• Food is a major component of household spending in the UK, accounting for one in every ten pounds spent by British homes. For people in the bottom 10% of incomes, food accounts for one-fifth of disposable household income.
  • High and unaffordable food prices have resulted in people shopping in lower-priced grocery stores. One in four Britons have purchases cheaper and less healthy food as a result of too-high prices for healthier foodstuffs.
  • One-fourth of people in the UK feel that healthy and nutritious food is unaffordable in the country — in particular, fresh products like meat and fish. 17% of UK consumers said fresh fruit was the most unaffordable item, and 11% said that would be fresh veg. In contrast, only 5% of people said “crisps” (chips) and chocolate bars were the most unaffordable items in the grocery.
  • Some 10 million people in Great Britain live in food deserts, the report noted, illustrated in the map here.

In a related public health story, the level of obesity among children in the UK is rising, based on this report from the National Child Measurement Programme which found an 8% increase in childhood obesity over the past ten years.

Public Health England has met with organizations on the retail side of food, such as Domino’s Pizza, KFC, and McDonalds to discuss the merits of introducing “calorie caps” to their menu items. “Consumers [in the UK] are saying they want smaller portions and healthier options,” Dr. Alison Tedstone, who is the chief nutritionist of Public Health England, told The Telegraph newspaper as she discussed the implications of the measurement report.

Health Populi’s Hot Points:  As Dr. Tedstone has observed about her fellow UK health citizens, consumers are demanding healthier options. This is also true in the U.S., as I’ve noted over the past decade in my growing work on food-as-medicine and retail health. Here’s a recent Health Populi post on peoples’ growing call for food as their personal social determinant of health.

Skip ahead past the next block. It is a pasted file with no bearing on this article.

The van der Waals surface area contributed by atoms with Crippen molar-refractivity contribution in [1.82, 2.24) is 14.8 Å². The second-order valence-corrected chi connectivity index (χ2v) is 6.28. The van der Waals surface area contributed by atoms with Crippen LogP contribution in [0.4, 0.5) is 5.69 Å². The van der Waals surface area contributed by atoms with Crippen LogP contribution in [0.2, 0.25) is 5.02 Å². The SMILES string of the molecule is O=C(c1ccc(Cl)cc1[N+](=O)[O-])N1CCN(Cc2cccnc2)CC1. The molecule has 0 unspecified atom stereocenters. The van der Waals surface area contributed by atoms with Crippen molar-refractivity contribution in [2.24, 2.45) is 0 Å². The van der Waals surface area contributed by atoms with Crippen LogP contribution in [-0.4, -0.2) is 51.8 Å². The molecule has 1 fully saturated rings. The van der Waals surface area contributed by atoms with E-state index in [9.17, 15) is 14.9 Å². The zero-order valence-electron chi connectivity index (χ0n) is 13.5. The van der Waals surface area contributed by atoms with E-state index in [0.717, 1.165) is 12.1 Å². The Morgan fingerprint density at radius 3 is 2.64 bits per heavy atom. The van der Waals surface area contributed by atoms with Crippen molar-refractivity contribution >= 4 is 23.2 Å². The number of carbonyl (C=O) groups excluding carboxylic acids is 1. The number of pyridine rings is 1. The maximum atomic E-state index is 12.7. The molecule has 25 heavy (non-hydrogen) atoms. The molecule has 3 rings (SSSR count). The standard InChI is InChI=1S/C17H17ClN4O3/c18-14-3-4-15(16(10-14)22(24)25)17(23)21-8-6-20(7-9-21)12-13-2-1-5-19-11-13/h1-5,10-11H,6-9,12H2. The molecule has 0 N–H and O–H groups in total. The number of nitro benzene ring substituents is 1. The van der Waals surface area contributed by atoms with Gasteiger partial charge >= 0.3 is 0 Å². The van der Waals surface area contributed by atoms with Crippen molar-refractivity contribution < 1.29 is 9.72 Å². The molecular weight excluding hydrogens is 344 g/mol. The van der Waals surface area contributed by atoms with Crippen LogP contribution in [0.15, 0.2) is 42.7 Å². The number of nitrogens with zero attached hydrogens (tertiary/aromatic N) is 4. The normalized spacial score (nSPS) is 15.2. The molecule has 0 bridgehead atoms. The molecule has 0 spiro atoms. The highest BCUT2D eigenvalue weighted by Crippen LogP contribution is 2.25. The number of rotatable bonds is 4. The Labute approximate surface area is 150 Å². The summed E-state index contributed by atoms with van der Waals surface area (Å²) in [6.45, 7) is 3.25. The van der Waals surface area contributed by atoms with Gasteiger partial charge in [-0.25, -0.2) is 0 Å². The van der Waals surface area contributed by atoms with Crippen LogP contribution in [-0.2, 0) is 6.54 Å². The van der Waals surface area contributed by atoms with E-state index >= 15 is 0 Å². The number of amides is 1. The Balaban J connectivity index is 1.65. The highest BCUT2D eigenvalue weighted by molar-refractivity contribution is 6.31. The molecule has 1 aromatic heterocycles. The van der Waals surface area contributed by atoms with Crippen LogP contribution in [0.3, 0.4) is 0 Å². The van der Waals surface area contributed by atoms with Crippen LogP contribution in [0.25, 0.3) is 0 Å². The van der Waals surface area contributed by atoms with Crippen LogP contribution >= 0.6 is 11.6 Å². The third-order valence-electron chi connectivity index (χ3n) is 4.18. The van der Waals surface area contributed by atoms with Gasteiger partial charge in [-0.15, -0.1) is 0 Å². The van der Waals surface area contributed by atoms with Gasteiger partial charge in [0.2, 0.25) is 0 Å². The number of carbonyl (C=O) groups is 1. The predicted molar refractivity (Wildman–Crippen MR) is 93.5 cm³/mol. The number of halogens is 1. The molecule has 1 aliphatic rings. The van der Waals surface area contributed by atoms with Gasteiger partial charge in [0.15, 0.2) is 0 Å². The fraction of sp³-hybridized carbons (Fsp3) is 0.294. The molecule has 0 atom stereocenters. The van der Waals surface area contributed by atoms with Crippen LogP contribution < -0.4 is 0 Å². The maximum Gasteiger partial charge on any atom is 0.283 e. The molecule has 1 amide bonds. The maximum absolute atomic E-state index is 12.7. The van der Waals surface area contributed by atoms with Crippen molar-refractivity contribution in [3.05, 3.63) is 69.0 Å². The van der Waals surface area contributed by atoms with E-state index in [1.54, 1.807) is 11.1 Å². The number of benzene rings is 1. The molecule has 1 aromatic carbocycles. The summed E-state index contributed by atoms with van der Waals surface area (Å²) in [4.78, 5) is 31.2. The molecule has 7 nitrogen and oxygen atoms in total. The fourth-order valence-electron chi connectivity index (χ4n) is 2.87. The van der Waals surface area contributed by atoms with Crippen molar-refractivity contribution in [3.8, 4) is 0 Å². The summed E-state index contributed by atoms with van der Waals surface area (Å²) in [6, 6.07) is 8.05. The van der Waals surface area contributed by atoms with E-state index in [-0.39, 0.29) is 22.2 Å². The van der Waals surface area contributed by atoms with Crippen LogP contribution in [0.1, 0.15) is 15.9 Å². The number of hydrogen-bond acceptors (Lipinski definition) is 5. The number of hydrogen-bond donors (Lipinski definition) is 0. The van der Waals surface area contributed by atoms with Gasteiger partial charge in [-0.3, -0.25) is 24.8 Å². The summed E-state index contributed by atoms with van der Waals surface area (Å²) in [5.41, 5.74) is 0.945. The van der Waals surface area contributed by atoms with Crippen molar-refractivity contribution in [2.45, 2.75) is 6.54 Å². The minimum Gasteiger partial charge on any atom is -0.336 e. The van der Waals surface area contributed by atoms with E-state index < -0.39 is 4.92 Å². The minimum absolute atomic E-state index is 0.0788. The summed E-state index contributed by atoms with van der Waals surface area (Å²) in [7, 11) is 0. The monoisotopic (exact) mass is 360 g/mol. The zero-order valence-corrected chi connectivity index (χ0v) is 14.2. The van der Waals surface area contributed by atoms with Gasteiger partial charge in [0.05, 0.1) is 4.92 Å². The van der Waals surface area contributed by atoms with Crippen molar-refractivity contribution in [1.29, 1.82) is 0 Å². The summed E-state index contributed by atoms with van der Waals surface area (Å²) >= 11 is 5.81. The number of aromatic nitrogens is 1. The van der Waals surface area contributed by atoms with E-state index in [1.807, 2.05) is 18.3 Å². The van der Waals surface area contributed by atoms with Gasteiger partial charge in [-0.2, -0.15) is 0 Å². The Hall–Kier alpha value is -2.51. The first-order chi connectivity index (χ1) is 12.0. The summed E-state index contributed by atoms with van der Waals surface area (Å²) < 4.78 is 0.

As in the U.S., British grocers have been morphing into health destinations shoppers looking for well-being at retail. In this webpage from Sainsbury’s, the food retailer quantifies their commitment to health-through-food. This provides both data and knowledge along with a dose of good PR to health consumers seeking health, and a place to trust to share in good decision making.

Please take another look at the second chart above from the Social Market eating healthily report; it tells us that consumers are seeking both knowledge-empowerment and food-health literacy along with financial wellness — traits Americans share with their British peers.

There’s one final observation (among others I could name) to leave you to consider. That’s the role of ecommerce, like Amazon, Instacart and Ocado, among them, to deliver food to peoples’ homes that may be located in healthy food challenged geographies. Earlier this year in the U.S., Amazon began to offer discounted Prime membership to people enrolled SNAP benefits. The Social Market Foundation report found that a good proportion of folks in the UK might be interested in ordering fresh food via ecommerce. This could be one, among many, channeling/distribution strategies to help get nutritious food to those who need it most, and can little afford it. If an Amazon Prime membership [for example] could be socially prescribed and subsidized, whether by the NHS or Amazon or both in a new partnership, that could ease an additional financial burden in the short run prevention model that could save bigger healthcare costs downstream.